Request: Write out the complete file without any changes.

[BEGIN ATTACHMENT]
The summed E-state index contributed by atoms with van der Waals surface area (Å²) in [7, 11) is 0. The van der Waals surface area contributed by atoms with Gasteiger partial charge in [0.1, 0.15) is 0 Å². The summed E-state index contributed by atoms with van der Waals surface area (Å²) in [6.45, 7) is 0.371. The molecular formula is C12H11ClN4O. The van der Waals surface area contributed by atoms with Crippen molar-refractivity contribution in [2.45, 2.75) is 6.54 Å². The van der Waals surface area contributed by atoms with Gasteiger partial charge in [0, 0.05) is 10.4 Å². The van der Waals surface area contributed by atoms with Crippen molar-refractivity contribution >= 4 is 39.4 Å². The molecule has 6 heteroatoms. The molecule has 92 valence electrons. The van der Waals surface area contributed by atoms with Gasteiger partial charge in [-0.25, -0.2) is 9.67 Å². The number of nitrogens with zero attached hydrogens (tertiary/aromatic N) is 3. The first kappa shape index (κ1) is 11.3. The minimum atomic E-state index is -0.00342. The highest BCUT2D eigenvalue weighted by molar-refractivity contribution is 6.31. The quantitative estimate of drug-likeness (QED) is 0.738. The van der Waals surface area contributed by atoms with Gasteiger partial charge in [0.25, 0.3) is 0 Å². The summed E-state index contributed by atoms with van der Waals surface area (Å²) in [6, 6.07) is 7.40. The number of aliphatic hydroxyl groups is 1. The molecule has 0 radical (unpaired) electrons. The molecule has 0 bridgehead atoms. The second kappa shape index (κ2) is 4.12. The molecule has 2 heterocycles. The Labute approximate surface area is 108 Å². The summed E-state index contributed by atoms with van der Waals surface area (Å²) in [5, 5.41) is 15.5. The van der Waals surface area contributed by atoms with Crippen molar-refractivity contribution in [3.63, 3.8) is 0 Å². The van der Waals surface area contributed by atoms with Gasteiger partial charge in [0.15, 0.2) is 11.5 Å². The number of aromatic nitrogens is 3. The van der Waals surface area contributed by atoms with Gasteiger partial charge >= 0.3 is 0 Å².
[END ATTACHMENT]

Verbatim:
The summed E-state index contributed by atoms with van der Waals surface area (Å²) in [7, 11) is 0. The van der Waals surface area contributed by atoms with Gasteiger partial charge in [0.1, 0.15) is 0 Å². The summed E-state index contributed by atoms with van der Waals surface area (Å²) in [6.45, 7) is 0.371. The molecular formula is C12H11ClN4O. The van der Waals surface area contributed by atoms with Crippen molar-refractivity contribution in [2.45, 2.75) is 6.54 Å². The van der Waals surface area contributed by atoms with Gasteiger partial charge in [0, 0.05) is 10.4 Å². The van der Waals surface area contributed by atoms with Crippen molar-refractivity contribution >= 4 is 39.4 Å². The molecule has 6 heteroatoms. The molecule has 92 valence electrons. The van der Waals surface area contributed by atoms with Gasteiger partial charge in [-0.25, -0.2) is 9.67 Å². The number of nitrogens with zero attached hydrogens (tertiary/aromatic N) is 3. The first kappa shape index (κ1) is 11.3. The minimum atomic E-state index is -0.00342. The highest BCUT2D eigenvalue weighted by molar-refractivity contribution is 6.31. The quantitative estimate of drug-likeness (QED) is 0.738. The van der Waals surface area contributed by atoms with Gasteiger partial charge in [0.25, 0.3) is 0 Å². The summed E-state index contributed by atoms with van der Waals surface area (Å²) in [6, 6.07) is 7.40. The number of aliphatic hydroxyl groups is 1. The molecule has 0 radical (unpaired) electrons. The molecule has 0 bridgehead atoms. The second kappa shape index (κ2) is 4.12. The molecule has 2 heterocycles. The Labute approximate surface area is 108 Å². The summed E-state index contributed by atoms with van der Waals surface area (Å²) in [5, 5.41) is 15.5. The van der Waals surface area contributed by atoms with Crippen molar-refractivity contribution in [3.63, 3.8) is 0 Å². The van der Waals surface area contributed by atoms with Gasteiger partial charge in [0.15, 0.2) is 11.5 Å². The number of aromatic nitrogens is 3. The van der Waals surface area contributed by atoms with Gasteiger partial charge >= 0.3 is 0 Å².